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Lift launches new route, expands flights in South Africa

Domestic airline Lift has added a new route to its flights, with passengers now able to book flights between Johannesburg and Durban.

Prior to the announcement, Lift only serviced flights between Johannesburg and Cape Town.

“This is our first step in connecting the popular ‘Golden Triangle’ between Johannesburg – Durban – Cape Town,” said Lift.

Bookings for the Johannesburg – Durban route are set to go live on Thursday (22 September), and the first flights will start operating on 26 October with three return flights per day, it said.

Along with the Joburg-Durban flight, the airline expects to announce flights for the Cape Town-Durban route in the coming weeks, with flights expected to operate from November 2022.

Lift will also increase its flight frequency between Johannesburg and Cape Town by up to 14 flights per day.

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“We’re also adding four aircraft to our fleet, which has been done using flexible capacity and can easily be increased or decreased based on demand,” said Jonathan Ayache, Lift’s CEO.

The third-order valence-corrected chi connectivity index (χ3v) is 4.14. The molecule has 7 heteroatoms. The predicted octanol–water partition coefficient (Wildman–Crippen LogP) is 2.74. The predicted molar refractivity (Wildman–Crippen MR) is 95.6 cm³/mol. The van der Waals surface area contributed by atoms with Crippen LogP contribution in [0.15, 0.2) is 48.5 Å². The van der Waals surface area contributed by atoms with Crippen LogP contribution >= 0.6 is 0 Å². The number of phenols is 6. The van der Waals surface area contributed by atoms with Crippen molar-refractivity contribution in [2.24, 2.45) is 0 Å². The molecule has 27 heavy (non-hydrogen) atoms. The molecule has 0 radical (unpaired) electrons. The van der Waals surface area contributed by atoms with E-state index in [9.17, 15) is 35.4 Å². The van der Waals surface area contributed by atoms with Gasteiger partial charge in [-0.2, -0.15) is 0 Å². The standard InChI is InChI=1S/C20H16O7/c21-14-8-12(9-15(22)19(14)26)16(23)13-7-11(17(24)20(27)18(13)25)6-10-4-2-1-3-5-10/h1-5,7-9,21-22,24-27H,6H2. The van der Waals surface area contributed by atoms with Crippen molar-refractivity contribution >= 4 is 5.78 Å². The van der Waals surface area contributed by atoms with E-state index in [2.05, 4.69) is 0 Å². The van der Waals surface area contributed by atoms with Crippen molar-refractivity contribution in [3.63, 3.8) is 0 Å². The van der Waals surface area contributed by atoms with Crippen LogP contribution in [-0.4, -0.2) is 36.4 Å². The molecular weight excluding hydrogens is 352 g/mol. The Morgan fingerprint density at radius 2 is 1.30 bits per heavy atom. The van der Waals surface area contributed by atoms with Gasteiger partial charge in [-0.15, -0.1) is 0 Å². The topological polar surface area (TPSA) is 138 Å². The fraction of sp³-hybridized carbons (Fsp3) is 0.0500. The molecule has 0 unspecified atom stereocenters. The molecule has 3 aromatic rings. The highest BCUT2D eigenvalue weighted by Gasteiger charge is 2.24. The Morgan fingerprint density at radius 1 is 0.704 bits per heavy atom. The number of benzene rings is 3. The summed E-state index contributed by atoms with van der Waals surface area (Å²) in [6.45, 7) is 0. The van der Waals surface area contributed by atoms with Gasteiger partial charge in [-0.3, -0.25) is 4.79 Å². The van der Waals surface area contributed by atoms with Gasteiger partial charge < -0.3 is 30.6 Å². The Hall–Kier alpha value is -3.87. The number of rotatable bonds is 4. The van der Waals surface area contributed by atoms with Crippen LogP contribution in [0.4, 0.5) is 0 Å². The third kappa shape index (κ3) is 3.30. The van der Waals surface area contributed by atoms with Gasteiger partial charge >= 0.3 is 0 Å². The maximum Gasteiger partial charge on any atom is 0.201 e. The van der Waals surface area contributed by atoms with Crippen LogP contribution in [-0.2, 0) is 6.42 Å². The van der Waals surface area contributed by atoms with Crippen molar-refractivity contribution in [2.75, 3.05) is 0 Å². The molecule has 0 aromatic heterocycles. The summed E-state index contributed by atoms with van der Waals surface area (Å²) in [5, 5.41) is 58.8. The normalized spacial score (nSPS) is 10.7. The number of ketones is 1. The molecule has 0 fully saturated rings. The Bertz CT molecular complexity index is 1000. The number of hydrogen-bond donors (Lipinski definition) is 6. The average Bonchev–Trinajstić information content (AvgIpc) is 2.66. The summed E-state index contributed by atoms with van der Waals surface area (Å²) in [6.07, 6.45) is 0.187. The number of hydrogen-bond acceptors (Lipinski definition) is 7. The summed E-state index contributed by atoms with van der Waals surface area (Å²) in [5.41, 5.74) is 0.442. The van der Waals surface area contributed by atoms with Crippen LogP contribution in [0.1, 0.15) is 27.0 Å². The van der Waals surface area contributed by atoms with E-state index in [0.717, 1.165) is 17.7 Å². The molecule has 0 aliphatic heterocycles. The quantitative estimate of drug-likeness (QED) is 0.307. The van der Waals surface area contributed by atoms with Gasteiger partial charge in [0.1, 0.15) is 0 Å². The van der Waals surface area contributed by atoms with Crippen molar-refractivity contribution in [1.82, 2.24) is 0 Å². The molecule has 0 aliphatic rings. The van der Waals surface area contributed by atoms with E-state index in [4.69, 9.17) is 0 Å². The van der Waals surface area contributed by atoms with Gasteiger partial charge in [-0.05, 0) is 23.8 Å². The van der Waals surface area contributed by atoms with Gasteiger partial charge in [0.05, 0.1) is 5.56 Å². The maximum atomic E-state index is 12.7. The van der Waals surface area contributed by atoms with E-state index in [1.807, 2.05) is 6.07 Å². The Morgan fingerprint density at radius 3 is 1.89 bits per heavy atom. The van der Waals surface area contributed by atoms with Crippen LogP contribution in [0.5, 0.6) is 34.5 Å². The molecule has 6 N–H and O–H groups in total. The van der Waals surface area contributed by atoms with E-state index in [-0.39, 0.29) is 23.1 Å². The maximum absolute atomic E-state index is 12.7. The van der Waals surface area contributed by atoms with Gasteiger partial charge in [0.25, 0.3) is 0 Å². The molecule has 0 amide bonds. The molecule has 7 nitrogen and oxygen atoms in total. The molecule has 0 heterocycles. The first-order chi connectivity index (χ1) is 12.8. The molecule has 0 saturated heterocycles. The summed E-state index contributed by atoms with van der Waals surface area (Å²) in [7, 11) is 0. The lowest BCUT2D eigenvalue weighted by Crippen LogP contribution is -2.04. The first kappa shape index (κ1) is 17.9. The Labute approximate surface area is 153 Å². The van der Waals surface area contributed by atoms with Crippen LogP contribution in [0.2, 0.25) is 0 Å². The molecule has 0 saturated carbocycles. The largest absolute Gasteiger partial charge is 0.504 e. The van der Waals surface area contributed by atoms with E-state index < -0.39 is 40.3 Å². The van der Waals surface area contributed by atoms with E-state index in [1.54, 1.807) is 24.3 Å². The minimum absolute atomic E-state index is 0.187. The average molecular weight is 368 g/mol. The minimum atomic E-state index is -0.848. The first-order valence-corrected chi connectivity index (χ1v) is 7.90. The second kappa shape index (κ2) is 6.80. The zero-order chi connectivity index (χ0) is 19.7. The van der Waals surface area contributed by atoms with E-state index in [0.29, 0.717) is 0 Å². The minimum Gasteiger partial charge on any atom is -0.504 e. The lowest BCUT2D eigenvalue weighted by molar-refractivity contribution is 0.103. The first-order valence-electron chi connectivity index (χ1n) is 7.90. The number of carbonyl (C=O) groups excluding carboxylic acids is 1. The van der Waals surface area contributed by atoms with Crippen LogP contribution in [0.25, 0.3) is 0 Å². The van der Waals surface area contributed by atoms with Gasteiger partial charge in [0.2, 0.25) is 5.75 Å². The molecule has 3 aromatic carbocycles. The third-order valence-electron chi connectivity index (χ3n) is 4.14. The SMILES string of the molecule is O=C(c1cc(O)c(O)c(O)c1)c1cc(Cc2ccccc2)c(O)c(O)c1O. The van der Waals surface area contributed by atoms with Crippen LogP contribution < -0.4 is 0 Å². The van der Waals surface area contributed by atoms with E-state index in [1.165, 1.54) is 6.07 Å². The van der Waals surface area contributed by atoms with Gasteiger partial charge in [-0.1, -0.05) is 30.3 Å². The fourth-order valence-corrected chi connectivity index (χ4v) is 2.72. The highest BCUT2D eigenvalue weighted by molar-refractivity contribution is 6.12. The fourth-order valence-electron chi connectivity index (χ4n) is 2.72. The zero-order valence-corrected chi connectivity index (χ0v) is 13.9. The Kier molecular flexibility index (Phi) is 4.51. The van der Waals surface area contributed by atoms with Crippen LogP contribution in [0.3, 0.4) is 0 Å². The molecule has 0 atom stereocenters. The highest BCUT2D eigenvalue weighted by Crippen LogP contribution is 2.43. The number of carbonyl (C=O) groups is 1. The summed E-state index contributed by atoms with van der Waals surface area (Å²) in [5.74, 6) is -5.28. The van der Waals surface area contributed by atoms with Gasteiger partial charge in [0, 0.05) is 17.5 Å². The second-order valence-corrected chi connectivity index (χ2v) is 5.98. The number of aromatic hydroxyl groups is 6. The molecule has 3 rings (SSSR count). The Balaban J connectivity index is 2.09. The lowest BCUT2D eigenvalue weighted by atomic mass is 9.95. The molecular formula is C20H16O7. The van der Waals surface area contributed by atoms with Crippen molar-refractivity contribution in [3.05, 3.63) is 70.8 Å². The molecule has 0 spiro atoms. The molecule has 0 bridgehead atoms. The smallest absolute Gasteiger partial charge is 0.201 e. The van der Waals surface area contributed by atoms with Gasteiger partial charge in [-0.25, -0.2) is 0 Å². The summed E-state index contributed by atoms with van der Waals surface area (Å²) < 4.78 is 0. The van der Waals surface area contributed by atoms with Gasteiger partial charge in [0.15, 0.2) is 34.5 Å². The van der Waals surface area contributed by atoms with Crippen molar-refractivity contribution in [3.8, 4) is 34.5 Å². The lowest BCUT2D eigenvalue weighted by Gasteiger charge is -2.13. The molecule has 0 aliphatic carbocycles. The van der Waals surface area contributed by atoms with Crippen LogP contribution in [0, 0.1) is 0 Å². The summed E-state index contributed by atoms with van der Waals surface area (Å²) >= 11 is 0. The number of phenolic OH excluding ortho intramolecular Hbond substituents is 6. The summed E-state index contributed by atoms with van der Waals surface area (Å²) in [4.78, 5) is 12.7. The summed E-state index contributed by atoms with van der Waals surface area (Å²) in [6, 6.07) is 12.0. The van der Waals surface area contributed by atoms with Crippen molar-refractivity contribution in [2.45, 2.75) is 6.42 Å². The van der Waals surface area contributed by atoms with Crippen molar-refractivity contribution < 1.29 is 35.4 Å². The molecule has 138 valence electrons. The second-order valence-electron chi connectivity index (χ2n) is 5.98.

“It’s been a challenging two years, but looking ahead, we expect the market to recover to pre-pandemic levels in late 2023, and for the second year in a row, we will be doubling our seat capacity,” Ayache.

Lift has not been alone in expanding flight capacity and routes, with other airlines such as FlySafair and Qantas opening new routes within South Africa.

FlySafair CEO Elmar Conradie said the group added more flights at the start of September 2022, with even more flight capacity being launched in October.

The group hopes to get additional planes in the sky by December – bringing three new planes in total – with further capacity coming in 2023.

5 new flights launching in South Africa

South Africa’s domestic flight capacity has been in shambles since the closure of Comair wiped out approximately 40% of the local flight capacity from the market, leaving reaming airlines scrambling to meet demand.

The liquidation significantly impacted flight availability and cost, leaving alternative airlines to compensate for the lost capacity. Flight ticket prices increased while seat capacity decreased.

According to airlines, tickets with high demand for quick travel frequently fetch higher costs, in the R2,000 to R3,000 area. However, low-demand routes reserved well in advance are frequently less expensive – under R1,000

Read: Good news for petrol and food prices in South Africa – but there’s a catch

Artmotion S.Africa

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